Taking up the gauntlet

My young adult work in progress will be finished by December 31, 2007. Period.

From my post on December 22, 2006:
I wrote a sketchy draft of THE MAGIC QUILT when I was in graduate school and then didn’t look at it again during the 14 years that I taught middle school. I never even tried to write fiction when I was teaching. I wasn’t alone in that, Stephen King couldn’t write when he was teaching either. In his book ON WRITING, King said,

“…for the first time in my life, writing was hard. The problem was the teaching… by most Friday afternoons I felt as if I’d spent the week with jumper cables clamped to my brain.”

And so THE MAGIC QUILT waited. My mind was on lesson plans and worrying about whether I had put out all the materials that I would need for the next day’s lab activity. Did I copy the lab handout before I left school, or would I have to go in early and copy it? Then there were the calls to parents about students I was concerned about, and the calls to encourage those who were doing better. And that endless stack of papers to grade that took up all my free time in the evenings.

So it was that after resigning my position as a science teacher, I reread my original draft of THE MAGIC QUILT, rewrote a couple of chapters and brought them to my fiction writing group. With their help, I decided the novel could be good and starting researching the American Revolution, the setting for the book. After finishing the second draft of the book, I took a workshop on writing historical fiction books taught by Philip Gerard, an expert on Paul Revere, and found that I had some historical facts wrong. Fixing the history trickled down through the entire novel and I had to rewrite much of the book. Now, THE MAGIC QUILT is finally so close to being finished that my goal for my holiday vacation is to finish her.

Thank you, Harry, for your support.

Now it is nearly a year later, and my young adult novel in progress is still not finished. Harry reminded me that I’ve been working on the novel for the entire four years that we have been together and I’m still not finished with it. I got mad at him, but I am really angry with myself. I had to ask myself why I am not finished.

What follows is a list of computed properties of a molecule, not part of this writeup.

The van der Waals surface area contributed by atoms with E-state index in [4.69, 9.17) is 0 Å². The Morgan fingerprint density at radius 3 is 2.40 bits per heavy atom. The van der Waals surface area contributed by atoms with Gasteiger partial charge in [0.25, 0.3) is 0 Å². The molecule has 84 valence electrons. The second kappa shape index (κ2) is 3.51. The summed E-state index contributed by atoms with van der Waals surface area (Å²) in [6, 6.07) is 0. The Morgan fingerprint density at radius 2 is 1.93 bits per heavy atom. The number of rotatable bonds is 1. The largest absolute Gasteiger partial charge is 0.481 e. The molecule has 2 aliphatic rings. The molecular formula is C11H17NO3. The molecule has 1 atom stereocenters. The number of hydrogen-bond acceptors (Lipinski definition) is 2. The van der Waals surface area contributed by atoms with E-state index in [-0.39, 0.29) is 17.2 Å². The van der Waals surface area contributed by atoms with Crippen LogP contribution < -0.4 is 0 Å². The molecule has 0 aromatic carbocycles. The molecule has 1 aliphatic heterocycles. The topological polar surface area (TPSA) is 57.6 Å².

I have been making steady progress, but it comes in spurts. I’ll make a writing schedule and stick to it until something happens, or nothing happens. Life gets in the way. We go on vacation, family visits, we adopt a dog, it is too beautiful outside to write, or the day job gets more stressful. Then, I’ll work on shorter pieces trying to get up the energy to work on the novel. And the cycle repeats.

Harry threw down the gauntlet when he asked me how long it would actually take me to finish my WIP. I’m taking up the gauntlet he threw down. With Harry’s somewhat reluctant support, I’ve decided to work part time, cutting my day job to 92% of my current hours. This means that I’ll have two Fridays off per month. Two days that I can write for eight uninterrupted hours. And I am going to finish THE MAGIC QUILT by December 31st using those days off, as well as a early mornings and weekends. Even though the holidays will come and go, I’m still going to finish. I am too close not to.

I have just sent the last three chapters to my writing group for their critique. I am editing the other chapters in the novel for consistency. I am also reading it to make sure Katharine’s voice is right. Her character changes throughout the novel as her control over her magic and her confidence in herself grows. The narrator’s voice must change with her. And, I’m tightening and trying to give the reader credit by not telling them everything.

Wish me luck.


4 Responses to “Taking up the gauntlet”

  1. Yippee, Trina! I’m so happy to hear you’re cutting back on work so you can put more time into writing. Gotta get that book finished. Why the title change? I like it, but wonder what made you make the change.

  2. Diane,
    I’ve needed to cut back my day job hours to part time for quite awhile, but just didn’t do it until now. I may even take the leap to 80%, which will give me one day a week to write.

    I changed the title of my YA novel from KATHARINE
    TAYLOR AND THE MAGIC QUILT to HIGH TREASON because in rewriting the story, it wasn’t centered around the quilt or magic anymore. Instead, it is about a neglected girl who finds confidence in herself through the challenges she faces both in the present and in 1775 Boston. So HIGH TREASON fits the book both symbolically in her mother’s and Dr. Ziegawart’s betrayal and in the revolutionaries’ fight for independence.


  3. […] by Trina Allen on December 9, 2007 I blogged that I will finish my young adult novel in progress, High Treason, by December 31st, 2007. Argh. […]

  4. […] blogged that I would finish THE MAGIC QUILT by December 31st, 2007. I didn’t quite make it–it […]

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